Imbazi, Oyeintonbra (Shell Company in Nigeria) | Ugoh, Oluwatobi (Shell Company in Nigeria) | Okoloma, Emmanuel (Shell Company in Nigeria) | Osuagwu, Micheal (Shell Company in Nigeria) | Enyioko, Chigoziem (Halliburton) | Ighavini, Emmanuel (Halliburton) | Uzodinma, Chioma (Halliburton)
Well 01 and Well 02 are part of the phase 1-6 project that involved the development of six wells with the potential to deliver an additional 70% production increase to the LNG export market. The sand face for both wells was drilled with 0.72psi/ft pseudo oil-based mud (POBM). After the initial well clean-up, both wells produced sub-optimally (~20% of estimated potential) with relatively high drawdown (ranging from 500psi – 1000psi). This low production was suspected to be because of downhole (screen and formation) impairment or partial opening of the formation isolation valves (FIV).
A restoration team was set up with a responsibility to proffer a robust well intervention execution plan and select the most potent barite dissolver. Nine stimulation chemicals were tested and based on the team criteria, CHEM-001 and CHEM-002 were selected as main-treatment and pre-flush chemicals, respectively.
The downhole and surface conditions that exist in deep high-pressure wells pose many challenges to the coiled tubing industry as it strives to provide safe and reliable access to the wells. This paper highlights a case history of successfully snubbing coiled tubing (CT) into two deep (about 14,000ft+) live wells (Well 01 and Well 02) with a high surface pressure (7000psi+) and temperature (80 – 100°C) to stimulate both wells. The success criteria post stimulation was targeted at 75% of the potential production value. However, post treatment results show that cumulative gas production increased by 375% (with about 200psi) with a potential to increase up to 400%.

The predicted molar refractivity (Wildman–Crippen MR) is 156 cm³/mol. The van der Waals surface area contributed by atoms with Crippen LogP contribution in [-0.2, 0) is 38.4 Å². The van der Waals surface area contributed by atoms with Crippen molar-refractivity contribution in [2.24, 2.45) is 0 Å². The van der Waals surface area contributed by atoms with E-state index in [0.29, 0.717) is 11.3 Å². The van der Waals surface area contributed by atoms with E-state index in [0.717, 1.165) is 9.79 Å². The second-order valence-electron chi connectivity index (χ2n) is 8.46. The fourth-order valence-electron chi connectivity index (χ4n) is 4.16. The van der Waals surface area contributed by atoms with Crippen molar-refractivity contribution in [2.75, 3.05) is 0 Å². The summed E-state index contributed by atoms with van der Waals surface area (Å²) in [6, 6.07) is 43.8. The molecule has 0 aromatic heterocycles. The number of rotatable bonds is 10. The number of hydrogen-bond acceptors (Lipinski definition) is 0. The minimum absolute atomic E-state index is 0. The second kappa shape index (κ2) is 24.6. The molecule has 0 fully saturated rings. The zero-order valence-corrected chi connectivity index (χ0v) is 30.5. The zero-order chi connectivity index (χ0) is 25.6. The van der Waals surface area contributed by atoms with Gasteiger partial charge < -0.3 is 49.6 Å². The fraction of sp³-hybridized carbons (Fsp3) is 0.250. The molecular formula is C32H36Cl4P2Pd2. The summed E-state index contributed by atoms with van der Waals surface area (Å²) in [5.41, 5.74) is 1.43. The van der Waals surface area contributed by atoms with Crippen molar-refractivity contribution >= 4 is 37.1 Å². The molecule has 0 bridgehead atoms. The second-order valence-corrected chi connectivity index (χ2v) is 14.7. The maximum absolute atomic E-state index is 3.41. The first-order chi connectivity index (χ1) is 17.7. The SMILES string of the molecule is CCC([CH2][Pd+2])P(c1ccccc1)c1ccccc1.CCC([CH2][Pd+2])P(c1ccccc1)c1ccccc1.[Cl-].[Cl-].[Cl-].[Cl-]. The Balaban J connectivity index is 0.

This paper details the entire operations during the CT well intervention, the planning, design, and technical analysis which led to the selection of a CT with 130,000psi yield strength on a 125K CT injector system, force simulations, and laboratory tests on CT with stimulation chemicals which led to a successful stimulation campaign. The paper also covers the initial planned versus actual operations and the lessons learned leading to on-the-spot optimization plans that resulted in a highly successful intervention operation.
Content of PetroWiki is intended for personal use only and to supplement, not replace, engineering judgment. SPE disclaims any and all liability for your use of such content. A smaller separator than the main production separator, used for regular production tests to measure oil, gas and water rates on a well.
Content of PetroWiki is intended for personal use only and to supplement, not replace, engineering judgment. SPE disclaims any and all liability for your use of such content. A method using decision trees to place a value on the acquisition of some form of predicting information, such as a well test, a pilot study, or a 3D seismic interpretation.
Thin oil columns overlain by free gas and underlain by water pose difficult problems in well spacing and completion method, production policy, and reserves estimation. In this context, "thin" is a relative term. Whether an oil column is considered thin depends on costs to drill and produce the accumulation. For example, in the Bream field (Australia Bass Strait, 230 ft water depth), 44 ft was considered thin, whereas in the Troll field (offshore Norway, 980 ft water depth), 79 ft was considered thin. Onshore U.S.A., 20 ft is considered thin. Irrgang takes a pragmatic approach, defining thin oil columns as those that "will cone both water and gas when produced at commercial rates."